GDPR // What to do in February

02.02.18

GDPR has got a lot of heads spinning, but what does it all mean? The General Data Protection Regulations (GDPR) will be implemented from May 2018.

Every month until next May, we will bring you one or two actions directly from the Information Commissioner’s Office to help you make sure you’ve covered everything. Our best advice is to read the ICO’s Overview of GDPR and consider how it applies to your organisation.

What to do in February

Children and Young People

Does your organisation work with or hold information about individuals under 16? Start thinking now about whether you need to put systems in place to verify individuals’ ages and to obtain parental or guardian consent for any data processing activity.

For the first time, the GDPR will bring in special protection for children’s personal data, particularly in the context of commercial internet services such as social networking.

If your organisation offers online services (‘information society services’) to children and relies on consent to collect information about them, then you may need a parent or guardian’s consent in order to process their personal data lawfully. The GDPR sets the age when a child can give their own consent to this processing at 16 (although this may be lowered to a minimum of 13 in the UK). If a child is younger then you will need to get consent from a person holding ‘parental responsibility’.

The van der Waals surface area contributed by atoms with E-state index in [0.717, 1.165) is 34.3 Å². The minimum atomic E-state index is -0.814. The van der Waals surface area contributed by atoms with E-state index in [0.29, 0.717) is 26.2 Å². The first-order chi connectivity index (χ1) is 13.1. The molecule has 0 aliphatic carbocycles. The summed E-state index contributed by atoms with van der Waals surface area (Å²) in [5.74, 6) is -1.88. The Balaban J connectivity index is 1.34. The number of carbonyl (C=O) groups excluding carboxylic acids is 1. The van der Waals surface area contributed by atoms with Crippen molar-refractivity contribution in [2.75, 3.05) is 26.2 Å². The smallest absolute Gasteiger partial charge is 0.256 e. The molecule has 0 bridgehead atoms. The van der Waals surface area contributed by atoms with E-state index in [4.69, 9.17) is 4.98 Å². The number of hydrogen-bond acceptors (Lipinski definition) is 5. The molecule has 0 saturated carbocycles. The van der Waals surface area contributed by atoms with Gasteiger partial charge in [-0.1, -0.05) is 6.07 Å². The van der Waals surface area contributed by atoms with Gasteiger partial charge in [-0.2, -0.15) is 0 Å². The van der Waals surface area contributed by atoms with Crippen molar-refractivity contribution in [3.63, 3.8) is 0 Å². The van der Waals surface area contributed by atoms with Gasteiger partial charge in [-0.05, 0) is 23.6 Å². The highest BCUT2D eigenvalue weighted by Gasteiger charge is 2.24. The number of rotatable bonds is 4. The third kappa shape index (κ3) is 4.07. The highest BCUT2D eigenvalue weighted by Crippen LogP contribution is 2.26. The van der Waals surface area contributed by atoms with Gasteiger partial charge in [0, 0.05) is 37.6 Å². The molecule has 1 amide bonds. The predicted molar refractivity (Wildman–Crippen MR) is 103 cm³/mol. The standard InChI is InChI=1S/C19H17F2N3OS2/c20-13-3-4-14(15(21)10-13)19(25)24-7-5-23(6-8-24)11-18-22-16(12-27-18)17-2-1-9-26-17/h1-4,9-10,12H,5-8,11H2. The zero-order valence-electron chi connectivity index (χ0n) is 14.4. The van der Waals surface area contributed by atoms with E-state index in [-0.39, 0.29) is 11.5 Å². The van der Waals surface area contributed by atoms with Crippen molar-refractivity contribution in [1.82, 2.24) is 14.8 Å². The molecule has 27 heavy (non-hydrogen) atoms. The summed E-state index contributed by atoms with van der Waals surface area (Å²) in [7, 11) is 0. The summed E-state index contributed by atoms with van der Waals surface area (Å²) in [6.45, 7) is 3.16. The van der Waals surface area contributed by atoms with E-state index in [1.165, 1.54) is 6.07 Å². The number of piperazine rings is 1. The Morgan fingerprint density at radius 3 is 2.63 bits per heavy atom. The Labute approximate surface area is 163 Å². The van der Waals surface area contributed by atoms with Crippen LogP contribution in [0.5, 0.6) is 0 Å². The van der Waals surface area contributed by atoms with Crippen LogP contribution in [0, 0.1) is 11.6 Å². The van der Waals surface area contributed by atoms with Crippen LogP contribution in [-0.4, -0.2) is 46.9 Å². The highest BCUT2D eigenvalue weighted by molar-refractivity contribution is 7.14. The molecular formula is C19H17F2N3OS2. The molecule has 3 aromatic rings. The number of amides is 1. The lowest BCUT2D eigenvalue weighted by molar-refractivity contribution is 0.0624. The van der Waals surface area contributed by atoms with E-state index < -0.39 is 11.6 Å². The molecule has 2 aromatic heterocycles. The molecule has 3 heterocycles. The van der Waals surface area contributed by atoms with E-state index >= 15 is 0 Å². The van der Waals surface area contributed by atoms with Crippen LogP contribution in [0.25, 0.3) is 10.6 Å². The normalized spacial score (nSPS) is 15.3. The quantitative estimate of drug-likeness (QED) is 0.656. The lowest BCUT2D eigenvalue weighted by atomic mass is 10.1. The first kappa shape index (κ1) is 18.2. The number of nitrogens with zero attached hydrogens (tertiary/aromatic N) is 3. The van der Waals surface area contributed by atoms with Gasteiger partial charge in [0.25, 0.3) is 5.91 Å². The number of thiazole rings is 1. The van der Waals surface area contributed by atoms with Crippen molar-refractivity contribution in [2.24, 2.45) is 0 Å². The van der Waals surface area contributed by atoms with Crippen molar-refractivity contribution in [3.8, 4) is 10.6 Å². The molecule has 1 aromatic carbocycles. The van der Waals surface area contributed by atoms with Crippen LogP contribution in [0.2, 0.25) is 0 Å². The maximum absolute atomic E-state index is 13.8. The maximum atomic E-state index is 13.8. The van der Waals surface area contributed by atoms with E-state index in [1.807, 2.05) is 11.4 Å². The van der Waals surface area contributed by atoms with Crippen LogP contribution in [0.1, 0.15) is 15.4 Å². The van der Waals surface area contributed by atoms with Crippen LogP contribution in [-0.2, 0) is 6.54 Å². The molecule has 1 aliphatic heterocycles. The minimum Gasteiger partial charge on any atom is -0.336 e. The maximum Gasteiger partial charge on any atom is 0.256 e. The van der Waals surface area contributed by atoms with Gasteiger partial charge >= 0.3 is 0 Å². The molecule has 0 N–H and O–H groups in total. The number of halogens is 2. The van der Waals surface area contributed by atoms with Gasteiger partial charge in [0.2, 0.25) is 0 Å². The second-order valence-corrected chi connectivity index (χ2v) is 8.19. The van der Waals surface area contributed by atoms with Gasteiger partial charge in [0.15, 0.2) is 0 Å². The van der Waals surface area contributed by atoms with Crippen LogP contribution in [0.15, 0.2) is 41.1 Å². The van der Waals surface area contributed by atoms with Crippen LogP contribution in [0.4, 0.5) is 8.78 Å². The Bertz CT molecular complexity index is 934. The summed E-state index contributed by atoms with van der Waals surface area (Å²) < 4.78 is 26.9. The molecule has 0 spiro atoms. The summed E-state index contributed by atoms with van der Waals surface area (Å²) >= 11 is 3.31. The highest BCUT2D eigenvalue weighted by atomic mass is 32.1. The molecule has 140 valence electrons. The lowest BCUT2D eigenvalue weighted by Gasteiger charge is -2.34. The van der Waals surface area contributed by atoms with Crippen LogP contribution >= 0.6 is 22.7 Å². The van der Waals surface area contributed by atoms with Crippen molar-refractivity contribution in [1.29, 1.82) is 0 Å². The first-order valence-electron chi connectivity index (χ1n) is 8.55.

This could have significant implications if your organisation offers online services to children and collects their personal data. Remember that consent has to be verifiable and that when collecting children’s data your privacy notice must be written in language that children will understand.

You can find references to where special consideration needs to be given in your GDPR procedures if you work with children and young people, here via the ICO website

Remember:

  1. GDPR follows the same principles as the Data Protection Act- these new regulations tighten up existing legislation.
  2. GDPR applies to data held about individuals.
  3. GDPR has implications for your whole organisation, not just fundraising.
  4. There is no definitive list of what you must do to comply. Our best advice is to read the ICO’s Overview of GDPR and consider how it applies to your organisation.

Please note: content for this article comes from the Information Commissioner’s Office website.